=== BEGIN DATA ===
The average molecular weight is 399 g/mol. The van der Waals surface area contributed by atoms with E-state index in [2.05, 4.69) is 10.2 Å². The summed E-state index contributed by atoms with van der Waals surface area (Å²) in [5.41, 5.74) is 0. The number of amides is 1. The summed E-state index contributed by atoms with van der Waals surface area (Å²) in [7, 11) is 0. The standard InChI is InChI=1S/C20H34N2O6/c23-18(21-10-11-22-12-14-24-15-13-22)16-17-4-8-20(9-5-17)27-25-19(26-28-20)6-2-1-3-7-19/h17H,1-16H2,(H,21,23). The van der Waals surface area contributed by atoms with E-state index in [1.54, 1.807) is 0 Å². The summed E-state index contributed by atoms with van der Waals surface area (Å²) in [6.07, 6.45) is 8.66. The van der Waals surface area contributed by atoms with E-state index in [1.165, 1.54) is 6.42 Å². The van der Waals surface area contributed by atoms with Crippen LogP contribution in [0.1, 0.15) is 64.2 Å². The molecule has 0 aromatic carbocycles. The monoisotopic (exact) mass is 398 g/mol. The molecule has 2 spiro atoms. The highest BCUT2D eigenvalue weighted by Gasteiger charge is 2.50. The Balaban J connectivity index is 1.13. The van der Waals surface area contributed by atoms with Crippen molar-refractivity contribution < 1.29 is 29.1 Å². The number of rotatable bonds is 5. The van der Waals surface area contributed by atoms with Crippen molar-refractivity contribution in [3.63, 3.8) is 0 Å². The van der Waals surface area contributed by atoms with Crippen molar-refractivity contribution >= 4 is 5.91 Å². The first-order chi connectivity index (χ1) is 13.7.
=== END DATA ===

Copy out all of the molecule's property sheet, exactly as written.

The average molecular weight is 399 g/mol. The van der Waals surface area contributed by atoms with E-state index in [2.05, 4.69) is 10.2 Å². The summed E-state index contributed by atoms with van der Waals surface area (Å²) in [5.41, 5.74) is 0. The number of amides is 1. The summed E-state index contributed by atoms with van der Waals surface area (Å²) in [7, 11) is 0. The standard InChI is InChI=1S/C20H34N2O6/c23-18(21-10-11-22-12-14-24-15-13-22)16-17-4-8-20(9-5-17)27-25-19(26-28-20)6-2-1-3-7-19/h17H,1-16H2,(H,21,23). The van der Waals surface area contributed by atoms with E-state index in [1.54, 1.807) is 0 Å². The summed E-state index contributed by atoms with van der Waals surface area (Å²) in [6.07, 6.45) is 8.66. The van der Waals surface area contributed by atoms with E-state index in [1.165, 1.54) is 6.42 Å². The van der Waals surface area contributed by atoms with Crippen LogP contribution in [0.1, 0.15) is 64.2 Å². The molecule has 0 aromatic carbocycles. The monoisotopic (exact) mass is 398 g/mol. The molecule has 2 spiro atoms. The highest BCUT2D eigenvalue weighted by Gasteiger charge is 2.50. The Balaban J connectivity index is 1.13. The van der Waals surface area contributed by atoms with Crippen molar-refractivity contribution < 1.29 is 29.1 Å². The number of rotatable bonds is 5. The van der Waals surface area contributed by atoms with Crippen molar-refractivity contribution in [3.63, 3.8) is 0 Å². The van der Waals surface area contributed by atoms with Crippen molar-refractivity contribution >= 4 is 5.91 Å². The first-order chi connectivity index (χ1) is 13.7.